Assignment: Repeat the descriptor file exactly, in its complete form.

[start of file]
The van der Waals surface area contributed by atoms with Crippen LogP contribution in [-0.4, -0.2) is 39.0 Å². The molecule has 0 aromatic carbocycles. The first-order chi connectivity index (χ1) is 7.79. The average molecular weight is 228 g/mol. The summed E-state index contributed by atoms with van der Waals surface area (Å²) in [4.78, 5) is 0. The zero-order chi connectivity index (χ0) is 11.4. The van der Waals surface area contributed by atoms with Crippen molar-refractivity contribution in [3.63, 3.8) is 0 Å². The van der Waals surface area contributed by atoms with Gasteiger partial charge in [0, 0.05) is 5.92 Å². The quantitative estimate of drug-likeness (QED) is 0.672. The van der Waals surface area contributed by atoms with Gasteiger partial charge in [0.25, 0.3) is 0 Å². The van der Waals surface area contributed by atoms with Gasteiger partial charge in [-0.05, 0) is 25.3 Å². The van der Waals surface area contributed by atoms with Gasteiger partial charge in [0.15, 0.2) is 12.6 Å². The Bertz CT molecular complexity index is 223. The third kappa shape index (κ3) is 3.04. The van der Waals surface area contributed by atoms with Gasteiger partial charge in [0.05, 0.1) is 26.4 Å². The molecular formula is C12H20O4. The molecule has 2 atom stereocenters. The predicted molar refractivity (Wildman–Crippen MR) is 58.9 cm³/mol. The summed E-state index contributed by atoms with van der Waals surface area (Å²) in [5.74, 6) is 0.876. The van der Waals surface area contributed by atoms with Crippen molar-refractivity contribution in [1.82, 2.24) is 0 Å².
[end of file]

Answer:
The van der Waals surface area contributed by atoms with Crippen LogP contribution in [-0.4, -0.2) is 39.0 Å². The molecule has 0 aromatic carbocycles. The first-order chi connectivity index (χ1) is 7.79. The average molecular weight is 228 g/mol. The summed E-state index contributed by atoms with van der Waals surface area (Å²) in [4.78, 5) is 0. The zero-order chi connectivity index (χ0) is 11.4. The van der Waals surface area contributed by atoms with Crippen molar-refractivity contribution in [3.63, 3.8) is 0 Å². The van der Waals surface area contributed by atoms with Gasteiger partial charge in [0, 0.05) is 5.92 Å². The quantitative estimate of drug-likeness (QED) is 0.672. The van der Waals surface area contributed by atoms with Gasteiger partial charge in [0.25, 0.3) is 0 Å². The van der Waals surface area contributed by atoms with Gasteiger partial charge in [-0.05, 0) is 25.3 Å². The van der Waals surface area contributed by atoms with Gasteiger partial charge in [0.15, 0.2) is 12.6 Å². The Bertz CT molecular complexity index is 223. The third kappa shape index (κ3) is 3.04. The van der Waals surface area contributed by atoms with Gasteiger partial charge in [0.05, 0.1) is 26.4 Å². The molecular formula is C12H20O4. The molecule has 2 atom stereocenters. The predicted molar refractivity (Wildman–Crippen MR) is 58.9 cm³/mol. The summed E-state index contributed by atoms with van der Waals surface area (Å²) in [5.74, 6) is 0.876. The van der Waals surface area contributed by atoms with Crippen molar-refractivity contribution in [1.82, 2.24) is 0 Å².